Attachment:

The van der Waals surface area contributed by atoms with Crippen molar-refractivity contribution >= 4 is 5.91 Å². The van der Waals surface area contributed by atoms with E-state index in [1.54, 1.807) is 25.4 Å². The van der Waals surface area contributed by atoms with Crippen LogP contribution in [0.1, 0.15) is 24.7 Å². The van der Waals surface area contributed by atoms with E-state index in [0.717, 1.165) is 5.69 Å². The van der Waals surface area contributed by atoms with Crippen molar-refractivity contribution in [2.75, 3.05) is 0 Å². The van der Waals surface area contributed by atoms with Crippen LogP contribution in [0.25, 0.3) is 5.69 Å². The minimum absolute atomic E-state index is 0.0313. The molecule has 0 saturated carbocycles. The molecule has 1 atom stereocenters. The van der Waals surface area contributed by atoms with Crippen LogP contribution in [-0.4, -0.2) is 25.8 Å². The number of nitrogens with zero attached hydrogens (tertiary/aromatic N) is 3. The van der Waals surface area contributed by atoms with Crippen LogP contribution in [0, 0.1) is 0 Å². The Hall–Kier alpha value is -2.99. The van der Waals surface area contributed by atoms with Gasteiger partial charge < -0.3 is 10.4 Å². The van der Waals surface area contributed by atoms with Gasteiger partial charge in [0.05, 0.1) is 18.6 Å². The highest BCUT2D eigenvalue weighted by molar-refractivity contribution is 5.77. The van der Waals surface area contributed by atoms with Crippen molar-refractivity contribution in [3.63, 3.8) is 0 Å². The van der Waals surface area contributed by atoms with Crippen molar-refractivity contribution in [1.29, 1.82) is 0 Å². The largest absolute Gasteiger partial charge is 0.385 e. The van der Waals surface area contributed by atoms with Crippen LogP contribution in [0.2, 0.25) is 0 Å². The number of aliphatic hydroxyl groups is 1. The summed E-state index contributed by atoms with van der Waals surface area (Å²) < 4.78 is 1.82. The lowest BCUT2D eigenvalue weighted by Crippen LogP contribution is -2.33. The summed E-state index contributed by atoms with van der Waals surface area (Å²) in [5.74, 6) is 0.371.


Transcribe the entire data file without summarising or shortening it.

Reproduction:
The van der Waals surface area contributed by atoms with Crippen molar-refractivity contribution >= 4 is 5.91 Å². The van der Waals surface area contributed by atoms with E-state index in [1.54, 1.807) is 25.4 Å². The van der Waals surface area contributed by atoms with Crippen LogP contribution in [0.1, 0.15) is 24.7 Å². The van der Waals surface area contributed by atoms with E-state index in [0.717, 1.165) is 5.69 Å². The van der Waals surface area contributed by atoms with Crippen molar-refractivity contribution in [2.75, 3.05) is 0 Å². The van der Waals surface area contributed by atoms with Crippen LogP contribution in [0.25, 0.3) is 5.69 Å². The minimum absolute atomic E-state index is 0.0313. The molecule has 0 saturated carbocycles. The molecule has 1 atom stereocenters. The van der Waals surface area contributed by atoms with Crippen LogP contribution in [-0.4, -0.2) is 25.8 Å². The number of nitrogens with zero attached hydrogens (tertiary/aromatic N) is 3. The van der Waals surface area contributed by atoms with Crippen LogP contribution in [0, 0.1) is 0 Å². The Hall–Kier alpha value is -2.99. The van der Waals surface area contributed by atoms with Gasteiger partial charge < -0.3 is 10.4 Å². The van der Waals surface area contributed by atoms with Gasteiger partial charge in [0.05, 0.1) is 18.6 Å². The highest BCUT2D eigenvalue weighted by molar-refractivity contribution is 5.77. The van der Waals surface area contributed by atoms with Crippen molar-refractivity contribution in [3.63, 3.8) is 0 Å². The van der Waals surface area contributed by atoms with Crippen molar-refractivity contribution in [1.29, 1.82) is 0 Å². The largest absolute Gasteiger partial charge is 0.385 e. The van der Waals surface area contributed by atoms with Crippen LogP contribution in [0.2, 0.25) is 0 Å². The number of aliphatic hydroxyl groups is 1. The summed E-state index contributed by atoms with van der Waals surface area (Å²) < 4.78 is 1.82. The lowest BCUT2D eigenvalue weighted by Crippen LogP contribution is -2.33. The summed E-state index contributed by atoms with van der Waals surface area (Å²) in [5.74, 6) is 0.371.